‘Unity in Diversity’Published on 28th January, 2015
‘ Unity in Diversity ‘ – Week of Prayer for Christian Unity, 2015.
This was the ‘mission statement’ driving all the meetings held in our local churches during this year’s Week of Prayer for Christian Unity. The beginning of the Week was marked by an Ecumenical Service in All Saints’ Church Rhiwbina on the evening of Sunday, 18th January; and it culminated in a similar celebration in St Mary’s Parish Church, Whitchurch, on the evening of Sunday, 25th January, attended by a congregation of more than one hundred and thirty people drawn from the churches and chapels of Whitchurch, Birchgrove, and Rhiwbina.
This theme for the Week of Prayer originated in Brazil whose churches, divided into many denominations traditionally tolerant of each other, are now beginning to compete with each other for members, public funds, and media attention. Growing intolerance, which finds its expression in violence against minorities and the vulnerable, has led the Brazilian churches to realise that the only permanent path to reconciliation lies in respecting diversity and promoting dialogue. Their chosen passage for the Week was St John’s Gospel, chapter 4, verses 1 – 42, the account of Jesus’s encounter with a Samaritan woman at Jacob’s Well in Sychar.
Four members of local chapels gave a ‘dramatic’ reading of the narrative and this formed the basis for the sermon given by Rev’d Jonathan Vaughan Davies of Bethel Baptist Chapel. Jonathan reminded us of the historical hatred of the Jews for the Samaritans, and pointed out how alien it was to the culture of that time and place for a Jewish rabbi even to speak to a Samaritan, let alone a Samaritan woman, and especially to this woman, who was clearly a social outcast or she would not have felt the need to walk so far in the midday heat to Jacob’s Well when there were other wells much nearer to the village. When challenged, the woman admitted her colourful past – she had had five husbands and was currently cohabiting with a man who was not her husband.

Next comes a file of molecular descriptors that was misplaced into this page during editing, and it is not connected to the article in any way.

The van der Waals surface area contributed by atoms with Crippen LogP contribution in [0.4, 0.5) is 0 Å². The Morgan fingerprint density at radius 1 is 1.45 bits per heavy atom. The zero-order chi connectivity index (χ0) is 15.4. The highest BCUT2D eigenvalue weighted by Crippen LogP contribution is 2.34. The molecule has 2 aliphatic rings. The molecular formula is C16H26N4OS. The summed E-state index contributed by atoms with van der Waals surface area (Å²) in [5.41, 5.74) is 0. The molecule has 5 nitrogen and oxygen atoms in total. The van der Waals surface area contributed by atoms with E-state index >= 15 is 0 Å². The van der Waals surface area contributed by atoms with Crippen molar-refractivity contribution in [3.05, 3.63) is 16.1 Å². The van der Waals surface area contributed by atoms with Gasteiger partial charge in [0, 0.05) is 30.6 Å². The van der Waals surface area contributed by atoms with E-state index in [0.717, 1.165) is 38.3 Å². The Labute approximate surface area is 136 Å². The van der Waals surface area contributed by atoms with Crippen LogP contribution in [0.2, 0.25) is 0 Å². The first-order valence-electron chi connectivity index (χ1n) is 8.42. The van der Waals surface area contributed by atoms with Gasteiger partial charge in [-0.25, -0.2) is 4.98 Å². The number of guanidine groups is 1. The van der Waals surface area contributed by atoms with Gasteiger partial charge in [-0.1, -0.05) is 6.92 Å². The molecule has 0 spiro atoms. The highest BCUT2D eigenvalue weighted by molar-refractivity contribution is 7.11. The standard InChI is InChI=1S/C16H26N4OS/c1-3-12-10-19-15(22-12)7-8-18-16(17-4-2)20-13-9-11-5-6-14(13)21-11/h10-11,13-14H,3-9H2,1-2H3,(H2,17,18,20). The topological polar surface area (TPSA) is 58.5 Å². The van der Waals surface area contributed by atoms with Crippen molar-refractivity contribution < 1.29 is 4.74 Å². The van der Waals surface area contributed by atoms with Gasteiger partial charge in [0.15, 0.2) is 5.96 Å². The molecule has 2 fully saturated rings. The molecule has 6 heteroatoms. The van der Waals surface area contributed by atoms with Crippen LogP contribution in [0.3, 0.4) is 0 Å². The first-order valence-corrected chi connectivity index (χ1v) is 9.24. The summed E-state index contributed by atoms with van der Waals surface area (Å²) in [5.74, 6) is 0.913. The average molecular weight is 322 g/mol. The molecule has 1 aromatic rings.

Most Jewish rabbis, Jonathan said, would have felt contaminated by the mere presence of such a woman; but Jesus’s grace reached out to her as He told her that He was the Messiah, the Promised One, the source of living water which would ‘ spring up into eternal life’.
As a result of this encounter, other Samaritans came out from the city and invited Jesus to stay with them, subsequently telling the woman: ‘ Now we believe, for we have heard Him ourselves, and know that this is indeed the Christ, the Saviour of the World.’
Rev’d Jonathan challenged us as members of the local churches to follow Jesus’s example and move out of our comfort zones and reach out in love to the outcasts in our society. He also reminded us that, as fellow-members of Christ’s body, we should reach out to each other, recognising our differences, but striving for that unity in diversity which is God’s will for His church.
The service was remarkable for its simplicity and palpable mood of serenity as we rejoiced that our Christian faith, while finding expression in differing modes of worship, unites all of us, as fellow-members of the body of Christ, in a bond of peace.
‘ And other sheep I have which are not of this fold: them also I must bring, and they shall hear my voice. And there shall be one fold, and one Shepherd.’
( St John, chapter 10, verse 16 )